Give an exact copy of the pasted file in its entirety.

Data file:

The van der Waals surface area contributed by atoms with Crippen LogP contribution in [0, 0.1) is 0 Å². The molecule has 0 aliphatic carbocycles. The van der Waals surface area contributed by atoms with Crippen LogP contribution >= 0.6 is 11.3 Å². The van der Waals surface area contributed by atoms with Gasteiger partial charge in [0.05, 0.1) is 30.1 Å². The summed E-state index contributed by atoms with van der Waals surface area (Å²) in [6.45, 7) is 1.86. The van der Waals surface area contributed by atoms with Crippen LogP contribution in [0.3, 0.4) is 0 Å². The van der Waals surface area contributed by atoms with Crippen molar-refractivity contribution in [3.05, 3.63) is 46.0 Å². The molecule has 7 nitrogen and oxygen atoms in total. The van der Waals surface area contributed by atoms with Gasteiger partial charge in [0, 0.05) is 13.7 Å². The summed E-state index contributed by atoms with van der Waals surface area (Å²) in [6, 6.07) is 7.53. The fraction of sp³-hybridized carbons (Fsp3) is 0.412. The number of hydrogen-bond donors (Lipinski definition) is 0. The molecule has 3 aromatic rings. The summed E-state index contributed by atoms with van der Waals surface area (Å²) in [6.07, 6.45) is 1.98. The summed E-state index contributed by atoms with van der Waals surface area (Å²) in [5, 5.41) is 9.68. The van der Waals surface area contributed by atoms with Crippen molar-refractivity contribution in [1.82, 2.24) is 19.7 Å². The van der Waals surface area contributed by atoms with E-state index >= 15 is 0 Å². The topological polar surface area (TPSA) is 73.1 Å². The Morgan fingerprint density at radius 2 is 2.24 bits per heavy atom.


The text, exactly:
The van der Waals surface area contributed by atoms with Crippen LogP contribution in [0, 0.1) is 0 Å². The molecule has 0 aliphatic carbocycles. The van der Waals surface area contributed by atoms with Crippen LogP contribution >= 0.6 is 11.3 Å². The van der Waals surface area contributed by atoms with Gasteiger partial charge in [0.05, 0.1) is 30.1 Å². The summed E-state index contributed by atoms with van der Waals surface area (Å²) in [6.45, 7) is 1.86. The van der Waals surface area contributed by atoms with Crippen LogP contribution in [0.3, 0.4) is 0 Å². The van der Waals surface area contributed by atoms with Crippen molar-refractivity contribution in [3.05, 3.63) is 46.0 Å². The molecule has 7 nitrogen and oxygen atoms in total. The van der Waals surface area contributed by atoms with Gasteiger partial charge in [0, 0.05) is 13.7 Å². The summed E-state index contributed by atoms with van der Waals surface area (Å²) in [6, 6.07) is 7.53. The fraction of sp³-hybridized carbons (Fsp3) is 0.412. The number of hydrogen-bond donors (Lipinski definition) is 0. The molecule has 3 aromatic rings. The summed E-state index contributed by atoms with van der Waals surface area (Å²) in [6.07, 6.45) is 1.98. The summed E-state index contributed by atoms with van der Waals surface area (Å²) in [5, 5.41) is 9.68. The van der Waals surface area contributed by atoms with Crippen molar-refractivity contribution in [1.82, 2.24) is 19.7 Å². The van der Waals surface area contributed by atoms with E-state index >= 15 is 0 Å². The topological polar surface area (TPSA) is 73.1 Å². The Morgan fingerprint density at radius 2 is 2.24 bits per heavy atom.